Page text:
This addition of Black History Month Album Highlight is spotlighting the magnificent singer and musician, Marvin Gaye and his brilliant piece, “What’s Going On.”
Marvin has one of the all time best voices and this album is just full of powerful lyrics wrapped in beautiful arrangements. The album starts off with the title track which is one of the most important songs ever written. Gaye is said to have written it in response to Renaldo Benson’s (Four Tops) accounts of witnessing police brutality in Berkeley California on Bloody Thursday.
Father, father We don't need to escalate You see, war is not the answer For only love can conquer hate You know we've got to find a way To bring some lovin' here today
Although written almost 50 years ago, the lyrics still apply today.
The album continues into more socially inspired songs touching on the theme, “What’s Going On,” by asking the question in Save The Children:
I just want to ask a question Who really cares? To save a world in despair There'll come a time, when the world won't be singin' Flowers won't grow, bells won't be ringin' Who really cares? Who's willing to try to save a world That's destined to die
The other really huge hit on the album finishing out side A is, “Mercy Mercy Me(The Ecology),” probably one of the first environmentally focused songs to come out of the R&B/Motown genre. Gaye writes more questions:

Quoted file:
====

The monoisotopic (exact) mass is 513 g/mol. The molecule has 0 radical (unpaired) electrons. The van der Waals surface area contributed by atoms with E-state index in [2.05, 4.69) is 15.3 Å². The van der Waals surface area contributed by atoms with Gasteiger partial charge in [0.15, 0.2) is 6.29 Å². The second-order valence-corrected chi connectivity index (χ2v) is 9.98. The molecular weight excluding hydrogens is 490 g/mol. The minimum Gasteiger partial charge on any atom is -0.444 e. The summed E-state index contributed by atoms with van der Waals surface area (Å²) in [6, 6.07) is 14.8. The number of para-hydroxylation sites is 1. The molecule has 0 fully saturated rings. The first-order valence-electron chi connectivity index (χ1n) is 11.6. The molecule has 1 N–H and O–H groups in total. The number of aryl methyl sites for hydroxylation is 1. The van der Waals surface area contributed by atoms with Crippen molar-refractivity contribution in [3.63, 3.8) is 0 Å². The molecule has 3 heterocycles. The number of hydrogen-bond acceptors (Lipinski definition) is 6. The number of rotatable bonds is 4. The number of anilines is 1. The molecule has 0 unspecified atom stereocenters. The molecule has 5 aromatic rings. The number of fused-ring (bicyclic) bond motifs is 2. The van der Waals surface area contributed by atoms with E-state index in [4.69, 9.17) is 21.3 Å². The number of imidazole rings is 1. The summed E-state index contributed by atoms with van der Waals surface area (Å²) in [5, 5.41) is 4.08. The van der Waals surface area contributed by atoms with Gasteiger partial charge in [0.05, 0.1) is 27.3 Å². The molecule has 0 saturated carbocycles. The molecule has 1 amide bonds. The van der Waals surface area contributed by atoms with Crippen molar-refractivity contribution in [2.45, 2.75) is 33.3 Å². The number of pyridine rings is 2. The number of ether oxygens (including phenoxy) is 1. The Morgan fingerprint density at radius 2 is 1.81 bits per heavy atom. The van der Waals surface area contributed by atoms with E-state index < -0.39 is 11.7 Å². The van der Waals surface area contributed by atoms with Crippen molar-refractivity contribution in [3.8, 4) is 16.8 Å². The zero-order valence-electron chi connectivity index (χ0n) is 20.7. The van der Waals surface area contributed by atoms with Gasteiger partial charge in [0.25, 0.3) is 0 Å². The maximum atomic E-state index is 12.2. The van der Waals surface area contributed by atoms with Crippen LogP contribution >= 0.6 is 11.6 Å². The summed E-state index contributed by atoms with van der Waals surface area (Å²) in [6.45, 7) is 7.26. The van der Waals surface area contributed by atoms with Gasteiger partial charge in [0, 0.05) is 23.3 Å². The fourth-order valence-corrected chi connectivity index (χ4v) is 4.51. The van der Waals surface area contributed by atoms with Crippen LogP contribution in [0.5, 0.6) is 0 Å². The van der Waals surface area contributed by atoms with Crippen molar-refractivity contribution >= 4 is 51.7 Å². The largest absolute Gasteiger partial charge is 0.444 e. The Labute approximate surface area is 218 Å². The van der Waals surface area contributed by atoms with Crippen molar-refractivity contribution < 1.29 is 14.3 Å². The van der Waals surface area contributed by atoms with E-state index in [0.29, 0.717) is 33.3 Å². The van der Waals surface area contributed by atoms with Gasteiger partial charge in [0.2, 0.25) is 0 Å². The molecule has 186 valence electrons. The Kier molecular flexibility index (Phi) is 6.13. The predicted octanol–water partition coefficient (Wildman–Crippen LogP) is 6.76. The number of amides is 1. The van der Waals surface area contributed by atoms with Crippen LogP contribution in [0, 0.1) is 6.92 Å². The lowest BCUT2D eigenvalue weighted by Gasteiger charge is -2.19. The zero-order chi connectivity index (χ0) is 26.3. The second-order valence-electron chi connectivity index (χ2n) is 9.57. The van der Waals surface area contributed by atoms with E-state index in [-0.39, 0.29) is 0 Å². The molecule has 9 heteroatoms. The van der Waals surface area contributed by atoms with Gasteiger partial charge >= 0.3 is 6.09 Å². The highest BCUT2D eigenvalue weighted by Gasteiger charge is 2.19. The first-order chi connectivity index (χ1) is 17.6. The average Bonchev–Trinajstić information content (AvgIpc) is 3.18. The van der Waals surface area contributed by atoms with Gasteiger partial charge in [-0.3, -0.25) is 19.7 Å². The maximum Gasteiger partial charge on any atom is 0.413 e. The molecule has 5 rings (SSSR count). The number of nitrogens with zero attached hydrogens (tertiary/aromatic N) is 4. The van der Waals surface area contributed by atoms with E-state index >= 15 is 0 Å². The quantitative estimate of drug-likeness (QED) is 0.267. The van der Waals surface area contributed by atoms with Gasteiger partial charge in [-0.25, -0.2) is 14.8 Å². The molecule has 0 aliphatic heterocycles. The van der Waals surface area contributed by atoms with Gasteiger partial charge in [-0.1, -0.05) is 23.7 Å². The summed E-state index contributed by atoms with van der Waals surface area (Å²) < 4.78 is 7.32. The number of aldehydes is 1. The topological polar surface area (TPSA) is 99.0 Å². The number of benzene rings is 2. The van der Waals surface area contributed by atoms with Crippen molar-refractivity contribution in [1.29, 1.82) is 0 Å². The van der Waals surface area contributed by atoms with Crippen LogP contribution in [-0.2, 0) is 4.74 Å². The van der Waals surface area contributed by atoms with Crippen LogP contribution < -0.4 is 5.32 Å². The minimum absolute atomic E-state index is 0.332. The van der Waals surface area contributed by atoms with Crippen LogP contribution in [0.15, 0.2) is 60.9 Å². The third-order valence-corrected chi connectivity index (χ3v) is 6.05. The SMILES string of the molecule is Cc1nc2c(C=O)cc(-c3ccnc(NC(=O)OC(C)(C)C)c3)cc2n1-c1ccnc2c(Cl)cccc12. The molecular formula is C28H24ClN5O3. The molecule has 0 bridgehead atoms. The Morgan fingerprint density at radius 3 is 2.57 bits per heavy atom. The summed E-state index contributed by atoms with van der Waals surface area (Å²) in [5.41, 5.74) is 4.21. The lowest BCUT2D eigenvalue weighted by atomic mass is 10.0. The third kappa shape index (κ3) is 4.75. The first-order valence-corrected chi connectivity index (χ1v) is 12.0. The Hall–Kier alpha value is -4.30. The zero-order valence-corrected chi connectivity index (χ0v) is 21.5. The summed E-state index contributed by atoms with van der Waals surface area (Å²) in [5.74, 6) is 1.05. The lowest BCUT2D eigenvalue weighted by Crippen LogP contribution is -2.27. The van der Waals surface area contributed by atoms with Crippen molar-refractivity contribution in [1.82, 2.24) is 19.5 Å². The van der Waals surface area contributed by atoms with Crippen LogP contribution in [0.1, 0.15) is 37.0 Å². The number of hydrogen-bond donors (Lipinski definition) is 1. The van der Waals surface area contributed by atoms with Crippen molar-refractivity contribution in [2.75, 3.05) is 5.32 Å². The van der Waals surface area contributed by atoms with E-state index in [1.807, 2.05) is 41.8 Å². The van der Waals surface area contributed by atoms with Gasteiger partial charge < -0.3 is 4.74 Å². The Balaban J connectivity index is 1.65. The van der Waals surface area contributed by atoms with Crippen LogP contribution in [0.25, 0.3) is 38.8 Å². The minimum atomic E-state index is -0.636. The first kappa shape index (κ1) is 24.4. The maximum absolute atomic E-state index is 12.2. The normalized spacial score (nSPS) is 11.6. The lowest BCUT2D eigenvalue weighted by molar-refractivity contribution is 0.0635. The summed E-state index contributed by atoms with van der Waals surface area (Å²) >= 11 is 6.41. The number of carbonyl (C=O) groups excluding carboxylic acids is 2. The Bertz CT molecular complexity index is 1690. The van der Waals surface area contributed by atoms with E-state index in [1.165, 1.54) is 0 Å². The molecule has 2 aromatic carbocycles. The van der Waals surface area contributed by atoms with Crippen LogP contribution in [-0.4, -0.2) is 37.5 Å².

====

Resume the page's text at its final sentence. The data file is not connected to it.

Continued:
Oh mercy, mercy me Oh things ain't what they used to be What about this overcrowded land How much more abuse from man can she stand?
Side B of the album is only three songs including the seven and a half minute “Right On,” an almost summary of some of the highlights from side A. The tempo changes a bit in this one in the middle and then picks up the pace with some wispy clarinet that brings hope. “Wholy Holy” follows, a song begging folks to come together and love one another.
Side B ends with the introspective song called, “Inner City Blues.”
Natural fact is I can't pay my taxes Oh, make me wanna holler And throw up both my hands
Marvin couldn’t in fact pay his taxes and had to go into some what of an exile for a while. The album ends with more call backs to earlier and themes and a last cry for “Mother, Mother.”
Marvin was born and raised in Washington DC. He was shot and killed by his own father in 1984 after an altercation. This is one of the best and most important albums of all times. Please give it a listen from front to back and let the lyrics of the pain, the questions, the hope, the love and the despair sink in. Then I ask you to compare where he was in 1970 to where are today. I find myself wondering why we are still asking the same questions some 50 years later.
Thanks for listening, I hope you enjoyed this and if you have any comments please post them on my blog here, or on Facebook or Twitter. Keep listening and supporting art!